EEJournal, as its name implies, concentrates on the bits and bytes or the chips and boards of the electronics industry. But there are times when it seems like a good idea to look at wider issues. And this may be one of them. What has triggered this is a series of news stories that have demonstrated technology failings that have led to broader consequences.
As much as the EDA industry would like us to believe otherwise, it’s almost impossible to find an engineering team who is satisfied with their design tools. More often than not, when chatting with designers about their tools, we get sentiments ranging from “survivable” to “horrible.” The “survivable” end of the spectrum usually amounts to something on the order of, “We managed to get the … Read More → "Why Are Design Tools So Bad?"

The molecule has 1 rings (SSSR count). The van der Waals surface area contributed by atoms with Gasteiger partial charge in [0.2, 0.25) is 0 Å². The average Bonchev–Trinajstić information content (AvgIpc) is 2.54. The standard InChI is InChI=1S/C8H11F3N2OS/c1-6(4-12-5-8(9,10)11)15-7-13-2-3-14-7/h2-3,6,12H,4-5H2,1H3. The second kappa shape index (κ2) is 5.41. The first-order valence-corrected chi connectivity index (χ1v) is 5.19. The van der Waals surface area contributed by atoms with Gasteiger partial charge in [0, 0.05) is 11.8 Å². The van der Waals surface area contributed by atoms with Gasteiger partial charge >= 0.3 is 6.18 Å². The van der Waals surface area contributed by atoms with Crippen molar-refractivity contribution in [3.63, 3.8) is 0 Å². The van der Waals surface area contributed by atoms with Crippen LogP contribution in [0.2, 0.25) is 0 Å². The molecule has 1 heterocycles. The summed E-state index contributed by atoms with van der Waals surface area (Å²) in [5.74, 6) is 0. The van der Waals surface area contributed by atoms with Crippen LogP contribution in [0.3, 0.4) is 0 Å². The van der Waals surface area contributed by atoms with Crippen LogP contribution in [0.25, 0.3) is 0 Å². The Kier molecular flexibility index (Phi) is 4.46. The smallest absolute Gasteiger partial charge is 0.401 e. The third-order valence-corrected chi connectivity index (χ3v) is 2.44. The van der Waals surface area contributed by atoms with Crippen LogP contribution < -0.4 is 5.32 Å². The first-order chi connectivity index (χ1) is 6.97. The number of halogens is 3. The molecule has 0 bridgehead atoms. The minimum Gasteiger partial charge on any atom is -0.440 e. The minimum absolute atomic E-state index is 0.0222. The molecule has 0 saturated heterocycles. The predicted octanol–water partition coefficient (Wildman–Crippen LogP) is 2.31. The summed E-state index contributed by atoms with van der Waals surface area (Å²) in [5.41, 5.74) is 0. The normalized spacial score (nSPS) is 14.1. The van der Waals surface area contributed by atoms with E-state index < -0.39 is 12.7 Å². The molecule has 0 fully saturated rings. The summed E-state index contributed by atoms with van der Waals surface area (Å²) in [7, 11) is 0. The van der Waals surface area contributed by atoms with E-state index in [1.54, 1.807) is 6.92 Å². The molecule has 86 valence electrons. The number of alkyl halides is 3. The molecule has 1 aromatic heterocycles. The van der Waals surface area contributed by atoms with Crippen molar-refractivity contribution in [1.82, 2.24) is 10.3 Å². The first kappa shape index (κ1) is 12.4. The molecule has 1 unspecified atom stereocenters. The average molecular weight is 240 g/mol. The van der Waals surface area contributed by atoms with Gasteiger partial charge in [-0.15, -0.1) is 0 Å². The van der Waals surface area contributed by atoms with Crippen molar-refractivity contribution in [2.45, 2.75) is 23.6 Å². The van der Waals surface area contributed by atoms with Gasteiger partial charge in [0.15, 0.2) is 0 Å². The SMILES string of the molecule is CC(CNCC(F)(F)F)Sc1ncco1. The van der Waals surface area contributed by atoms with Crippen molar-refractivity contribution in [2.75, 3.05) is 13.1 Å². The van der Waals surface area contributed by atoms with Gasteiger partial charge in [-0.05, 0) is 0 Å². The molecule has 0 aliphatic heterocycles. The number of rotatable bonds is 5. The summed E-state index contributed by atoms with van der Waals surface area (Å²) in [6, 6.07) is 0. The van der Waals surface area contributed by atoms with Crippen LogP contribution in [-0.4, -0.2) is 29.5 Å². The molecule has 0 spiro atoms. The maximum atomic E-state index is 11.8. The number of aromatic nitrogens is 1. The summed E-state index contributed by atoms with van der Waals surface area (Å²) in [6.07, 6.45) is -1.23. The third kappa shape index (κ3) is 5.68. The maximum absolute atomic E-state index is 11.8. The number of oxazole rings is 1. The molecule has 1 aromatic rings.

System Design is inherently a task of integration. The job of the system engineer is to gather and integrate a collection of components which, taken together, will solve some problem, while meeting a list of requirements such as form factor, performance, functionality, power consumption, reliability, and cost.
Almost all of the components we choose will be sourced from third parties. Seldom (if ever) these days is there … Read More → "System Delta Sigma Delta"
Most of us think about capacitors the way a chef thinks about salt – knowing that it’s never the star of the show, having a keen awareness that you need just the right amount, being vaguely conscious of the fact that there are multiple, subtly different types… When we’re debugging our board, there are often times when something mysteriously isn’t working right. When all … Read More → "Aggressive with Passives"
We’ve blissfully led separate, siloed lives for years. IC designer? Someone’s having trouble routing from your pads? “Not my problem.” Package designer? Electricals on a particular signal are sketchy? “Not my problem.” PCB designer? Someone doesn’t like that the drive on an output isn’t high enough to drive your signal? “Not my problem.” It’s so much easier when you have a restricted scope, and … Read More → "Tools for Advanced Packages"